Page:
KAMPALA – On 15 November 2022, the global population reached a new milestone of 8 billion. It’s projected to increase for the next 40 years, but at a slow pace globally. Thus, it took about 12 years (from 2010 to 2022) for the global population to grow from 7 to 8 billion, but it will take approximately 14.5 years (in 2037) for the population to reach 9 billion. While the 8 billion mark could be seen as an occasion to celebrate our diversity and advancements in health that have extended lifespans and dramatically reduced maternal and child mortality, the continued growing population presents very serious challenges, especially to Africa. Besides Asia with half of the people that contributed to the “8th billion”, Africa makes the second largest contribution (almost 400 million). In fact over the next three decades five of the eight countries responsible for more than half of the increase in global population will be in Africa: the United Republic of Tanzania, the Democratic Republic of Congo, Egypt, Ethiopia, and Nigeria. According to UN projections, sub-Saharan Africa’s population will nearly double to more than 2 billion by mid-century.
Uganda’s and Tanzania’s 2022 fertility rate is an estimated 4.55 and 4.66 births for each woman respectively, twice the current global average of 2.3. According to the U.N., the population in sub-Saharan Africa is growing at 2.5% per year — more than three times the global average. By 2070, it will become the most populous place globally, surpassing Asia. Besides, Africa has the youngest population in the world, which experts suggest could worsen poverty for the continent, depending on how countries leverage this age group for economic growth. While this can be attributed to people living longer, family size remains the driving factor. Other factors include; high fertility rates due to a young population, increased illiteracy rates which predispose women to greater possibilities of early childbearing, and a low unmet need for family planning.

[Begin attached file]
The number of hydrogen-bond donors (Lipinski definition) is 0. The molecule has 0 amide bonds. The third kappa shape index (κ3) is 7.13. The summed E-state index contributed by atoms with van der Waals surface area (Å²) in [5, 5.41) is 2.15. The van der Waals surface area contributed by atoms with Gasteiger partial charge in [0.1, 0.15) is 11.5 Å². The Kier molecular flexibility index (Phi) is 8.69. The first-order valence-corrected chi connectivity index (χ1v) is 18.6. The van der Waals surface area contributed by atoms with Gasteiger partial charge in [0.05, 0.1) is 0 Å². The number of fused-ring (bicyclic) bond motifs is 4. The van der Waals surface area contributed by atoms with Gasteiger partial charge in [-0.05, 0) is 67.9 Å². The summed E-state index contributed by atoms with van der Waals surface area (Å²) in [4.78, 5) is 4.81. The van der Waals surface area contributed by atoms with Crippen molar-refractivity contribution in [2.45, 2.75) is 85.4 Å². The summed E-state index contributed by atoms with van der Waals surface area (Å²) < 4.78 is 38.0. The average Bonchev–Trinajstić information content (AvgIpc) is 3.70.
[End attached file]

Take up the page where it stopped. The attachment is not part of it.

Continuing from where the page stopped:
This has already been witnessed in the different regions of Uganda; a case in point is in Ssi Bukunja, Buikwe District in central Uganda where a baseline survey was conducted by Regenerate Africa in collaboration with GAIA. Results indicated that the fertility rate of women living in Ssi sub-county was 7.5 children per woman of reproductive age and the literacy rates were 25% with most children dropping out of school before puberty for lack of basic resources or early marriages and teen pregnancies. It further indicated that almost 56% of the district’s natural resources were degraded to the extent that even natives living by the Lake Victoria basin were no longer able to sustain their livelihoods through fishing and other farming practices. The study also noted important cultural reasons for large families where children are seen as a blessing and as a source of support for their elders and parents.